Prime Minister Viktor Orbán paid a long overdue visit to the President of the United States on May 13, 2019. The last time he had an invitation from the White House was almost 20 years ago, and the latest time a Hungarian Prime Minister paid an official visit to a U.S. President was in 2005. Despite all of the debates over political and ideological issues during the better part of the past nine years between the Hungarian government and the U.S. administration, it was unusual and abnormal to suspend meetings on the highest level between two allies. So, borrowing a term from Warren G. Harding, PM Orbán’s recent trip to Washington was an important step back to ‘normalcy.’
The turning point was obviously the election of Donald J. Trump. Mr. Trump as a presidential candidate promised a break with several policies of the Obama administration; among others, curbing – and possibly stopping altogether – illegal immigration into the U.S., and abandoning ‘lecturing’ other countries with regard to the conduct of their domestic policies. In other words, giving up the democracy export project of the previous administrations, and basing the relations of the U.S. with other countries on interests first and foremost. A third element of this shift was a different approach by the State Department towards Central and Eastern Europe. The principles were laid by Wess Mitchell, the Assistant Secretary of State for European and Eurasian Affairs from October 2017 to February 2019, who suggested that Washington’s real strategic interest in the region was to counter the growing Russian influence, and not to get mired in disputes over questions of secondary importance with the various governments. It might also be added that, in general, Fidesz-KDNP is much closer ideologically to the Republican Party than to the Democratic Party, and this fact also facilitated the mutual desire to unfreezing the political relations. The emphasis here is on political relations, where defense and security cooperation, as well as the economic and trade relations were in much better shape during the Obama presidency than the political ones.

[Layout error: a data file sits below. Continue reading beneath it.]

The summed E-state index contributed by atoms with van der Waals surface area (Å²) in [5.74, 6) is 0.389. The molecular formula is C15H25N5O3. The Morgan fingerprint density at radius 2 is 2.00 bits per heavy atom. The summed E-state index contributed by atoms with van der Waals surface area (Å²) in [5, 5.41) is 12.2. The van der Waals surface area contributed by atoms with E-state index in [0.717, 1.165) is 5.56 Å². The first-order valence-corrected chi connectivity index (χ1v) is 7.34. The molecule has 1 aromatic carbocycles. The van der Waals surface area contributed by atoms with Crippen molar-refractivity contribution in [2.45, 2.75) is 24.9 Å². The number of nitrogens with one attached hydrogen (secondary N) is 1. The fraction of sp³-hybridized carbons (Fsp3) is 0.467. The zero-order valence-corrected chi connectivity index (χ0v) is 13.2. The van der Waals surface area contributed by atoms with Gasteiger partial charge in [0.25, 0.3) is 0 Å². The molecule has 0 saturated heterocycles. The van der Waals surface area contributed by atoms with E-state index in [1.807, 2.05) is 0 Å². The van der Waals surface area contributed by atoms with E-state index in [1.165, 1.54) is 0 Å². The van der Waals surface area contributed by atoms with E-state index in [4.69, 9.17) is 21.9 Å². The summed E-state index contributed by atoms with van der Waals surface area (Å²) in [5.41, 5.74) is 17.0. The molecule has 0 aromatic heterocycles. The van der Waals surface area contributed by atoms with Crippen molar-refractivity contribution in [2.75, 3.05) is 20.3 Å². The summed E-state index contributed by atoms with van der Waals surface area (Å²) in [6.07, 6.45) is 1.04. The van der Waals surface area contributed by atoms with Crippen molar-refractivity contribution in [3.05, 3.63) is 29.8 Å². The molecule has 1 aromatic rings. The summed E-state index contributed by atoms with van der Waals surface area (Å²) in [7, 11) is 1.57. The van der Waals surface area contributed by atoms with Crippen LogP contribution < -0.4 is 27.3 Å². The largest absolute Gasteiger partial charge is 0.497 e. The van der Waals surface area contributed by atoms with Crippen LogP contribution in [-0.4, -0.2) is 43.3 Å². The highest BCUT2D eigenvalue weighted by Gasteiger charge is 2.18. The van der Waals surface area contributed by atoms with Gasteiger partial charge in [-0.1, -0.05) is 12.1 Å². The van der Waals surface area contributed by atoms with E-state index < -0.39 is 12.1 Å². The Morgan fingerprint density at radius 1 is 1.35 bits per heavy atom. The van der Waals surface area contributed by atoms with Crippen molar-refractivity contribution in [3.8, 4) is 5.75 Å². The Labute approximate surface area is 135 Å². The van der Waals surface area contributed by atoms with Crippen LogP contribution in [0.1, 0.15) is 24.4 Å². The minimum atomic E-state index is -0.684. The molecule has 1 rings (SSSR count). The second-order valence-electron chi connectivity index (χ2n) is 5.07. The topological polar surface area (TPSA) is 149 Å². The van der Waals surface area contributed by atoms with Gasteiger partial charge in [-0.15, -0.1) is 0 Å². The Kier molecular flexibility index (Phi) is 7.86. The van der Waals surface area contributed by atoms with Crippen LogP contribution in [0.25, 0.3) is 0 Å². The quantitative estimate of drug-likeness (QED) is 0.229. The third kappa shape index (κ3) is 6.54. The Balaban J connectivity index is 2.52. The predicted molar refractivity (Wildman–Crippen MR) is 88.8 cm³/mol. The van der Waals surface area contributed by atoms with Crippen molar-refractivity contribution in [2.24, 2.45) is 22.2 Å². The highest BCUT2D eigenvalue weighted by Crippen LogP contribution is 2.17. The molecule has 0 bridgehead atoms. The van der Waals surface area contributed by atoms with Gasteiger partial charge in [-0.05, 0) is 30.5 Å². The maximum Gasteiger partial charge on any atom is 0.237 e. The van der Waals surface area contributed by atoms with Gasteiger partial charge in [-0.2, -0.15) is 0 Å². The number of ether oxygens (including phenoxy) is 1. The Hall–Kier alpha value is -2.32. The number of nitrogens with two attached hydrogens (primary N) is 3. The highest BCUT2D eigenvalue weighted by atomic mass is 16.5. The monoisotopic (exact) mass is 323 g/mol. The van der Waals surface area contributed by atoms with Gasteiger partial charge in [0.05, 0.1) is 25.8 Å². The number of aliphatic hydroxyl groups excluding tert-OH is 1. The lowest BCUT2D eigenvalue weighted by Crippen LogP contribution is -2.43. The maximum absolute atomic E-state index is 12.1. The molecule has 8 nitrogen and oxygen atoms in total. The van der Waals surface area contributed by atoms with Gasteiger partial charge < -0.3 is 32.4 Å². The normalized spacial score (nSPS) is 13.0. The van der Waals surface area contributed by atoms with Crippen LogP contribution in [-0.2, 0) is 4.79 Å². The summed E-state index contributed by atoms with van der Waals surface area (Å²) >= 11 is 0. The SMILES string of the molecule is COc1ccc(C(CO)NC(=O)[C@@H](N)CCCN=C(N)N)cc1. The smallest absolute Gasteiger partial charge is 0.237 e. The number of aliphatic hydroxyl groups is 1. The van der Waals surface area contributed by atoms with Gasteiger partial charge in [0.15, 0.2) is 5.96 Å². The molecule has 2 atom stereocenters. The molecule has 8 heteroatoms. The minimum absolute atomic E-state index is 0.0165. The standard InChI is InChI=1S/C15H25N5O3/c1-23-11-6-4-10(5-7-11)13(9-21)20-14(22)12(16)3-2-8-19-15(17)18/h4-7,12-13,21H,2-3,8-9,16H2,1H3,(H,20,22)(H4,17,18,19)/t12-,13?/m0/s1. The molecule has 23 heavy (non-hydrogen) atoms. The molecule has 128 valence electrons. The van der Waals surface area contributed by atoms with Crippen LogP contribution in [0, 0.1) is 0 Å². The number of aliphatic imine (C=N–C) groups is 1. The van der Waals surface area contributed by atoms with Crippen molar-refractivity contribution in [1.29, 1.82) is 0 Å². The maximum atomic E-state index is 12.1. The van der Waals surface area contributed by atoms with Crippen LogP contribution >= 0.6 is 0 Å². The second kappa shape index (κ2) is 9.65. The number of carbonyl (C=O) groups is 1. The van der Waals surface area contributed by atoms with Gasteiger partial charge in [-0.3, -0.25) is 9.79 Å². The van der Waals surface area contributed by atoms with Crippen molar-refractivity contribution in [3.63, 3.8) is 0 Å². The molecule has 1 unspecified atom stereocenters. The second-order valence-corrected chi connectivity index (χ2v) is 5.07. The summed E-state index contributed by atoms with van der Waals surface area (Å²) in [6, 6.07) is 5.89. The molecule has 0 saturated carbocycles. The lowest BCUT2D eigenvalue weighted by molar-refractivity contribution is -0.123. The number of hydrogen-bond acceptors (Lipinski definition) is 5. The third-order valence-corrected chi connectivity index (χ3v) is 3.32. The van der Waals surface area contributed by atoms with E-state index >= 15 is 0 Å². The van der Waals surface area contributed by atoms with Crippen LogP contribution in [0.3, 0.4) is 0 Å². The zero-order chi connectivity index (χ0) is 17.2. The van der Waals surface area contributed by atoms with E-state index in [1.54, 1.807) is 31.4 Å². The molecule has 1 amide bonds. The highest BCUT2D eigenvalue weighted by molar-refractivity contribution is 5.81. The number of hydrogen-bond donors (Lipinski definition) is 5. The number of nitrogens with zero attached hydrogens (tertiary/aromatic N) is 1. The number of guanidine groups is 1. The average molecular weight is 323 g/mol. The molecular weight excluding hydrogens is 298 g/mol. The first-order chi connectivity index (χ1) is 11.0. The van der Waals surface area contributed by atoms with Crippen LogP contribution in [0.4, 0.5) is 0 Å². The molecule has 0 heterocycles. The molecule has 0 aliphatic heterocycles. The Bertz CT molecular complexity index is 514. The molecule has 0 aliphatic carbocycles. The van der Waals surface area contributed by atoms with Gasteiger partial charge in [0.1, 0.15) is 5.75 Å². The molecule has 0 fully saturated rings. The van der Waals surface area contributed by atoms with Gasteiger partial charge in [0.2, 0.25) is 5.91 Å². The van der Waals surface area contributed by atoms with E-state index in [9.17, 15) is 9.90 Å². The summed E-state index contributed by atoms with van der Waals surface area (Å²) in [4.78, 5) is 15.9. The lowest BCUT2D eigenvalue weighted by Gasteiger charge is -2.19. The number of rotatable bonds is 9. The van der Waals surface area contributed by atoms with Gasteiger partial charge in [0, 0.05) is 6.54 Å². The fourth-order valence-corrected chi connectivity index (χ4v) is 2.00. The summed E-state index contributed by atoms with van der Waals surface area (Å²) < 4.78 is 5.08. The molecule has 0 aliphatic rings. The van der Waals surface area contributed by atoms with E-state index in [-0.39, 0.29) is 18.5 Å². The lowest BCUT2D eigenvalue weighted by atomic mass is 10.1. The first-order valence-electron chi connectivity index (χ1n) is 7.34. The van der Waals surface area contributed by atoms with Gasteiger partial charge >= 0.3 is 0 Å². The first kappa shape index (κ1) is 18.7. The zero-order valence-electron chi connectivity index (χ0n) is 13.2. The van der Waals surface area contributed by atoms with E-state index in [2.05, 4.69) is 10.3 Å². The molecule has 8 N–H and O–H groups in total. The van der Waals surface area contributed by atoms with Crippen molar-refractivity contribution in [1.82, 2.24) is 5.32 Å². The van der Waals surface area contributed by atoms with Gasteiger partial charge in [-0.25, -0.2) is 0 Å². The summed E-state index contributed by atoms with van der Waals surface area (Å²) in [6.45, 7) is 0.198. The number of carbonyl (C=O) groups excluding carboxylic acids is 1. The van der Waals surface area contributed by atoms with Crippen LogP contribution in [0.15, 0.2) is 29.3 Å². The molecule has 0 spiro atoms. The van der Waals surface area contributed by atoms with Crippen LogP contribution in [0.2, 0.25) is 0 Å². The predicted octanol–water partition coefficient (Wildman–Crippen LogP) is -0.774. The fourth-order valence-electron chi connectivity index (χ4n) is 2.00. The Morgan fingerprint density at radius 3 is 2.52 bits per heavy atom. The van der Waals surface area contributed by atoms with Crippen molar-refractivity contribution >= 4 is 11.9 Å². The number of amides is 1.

Defense and energy issues
The issues discussed by the two leaders ranged from enhanced defense cooperation through energy security to such global issues as fighting terrorism. The public statements are mostly kept to generalities, and one can only guess what specific deals were made – or understandings arrived at – in the relatively long meeting behind closed doors. The American Ambassador to Hungary, David B. Cornstein emphasized in interviews after the visit that President Trump and PM Orbán, and the unusually large delegations on both sides, were predominantly discussing overall strategic questions, and they did not get into the details of any of them. One such potential field of strategic partnership is likely to be defense cooperation (after a long overdue agreement had been signed before PM Orbán’s trip by Minister of Foreign Affairs and Trade Péter Szijjártó and Deputy Secretary of State John Sullivan). The Hungarian armed forces need to be modernized and U.S. defense contractors are said to be in quite a good position to compete with rivals in this undertaking. Another important issue of strategic importance for the U.S. is energy diversification in Europe. Secretary of Energy Rick Perry, with some hyperbole, even said at one point that it would be a second liberation of Europe from under Russian rule. In fact, Hungary is open to receiving gas supplied by American companies – provided the price is right. Here, Exxon-Mobil’s decision to go ahead with partnership of Austria’s ÖMV (and the Romanians) to drill in the Black Sea is still pending. The two sides agreed on the importance of protecting Christian communities in countries where they are persecuted, especially in the Middle East. As for this region, a common ground might have been the U.S.’s and Hungary’s strong support of Israel even in the face of rather widespread criticism in the international community.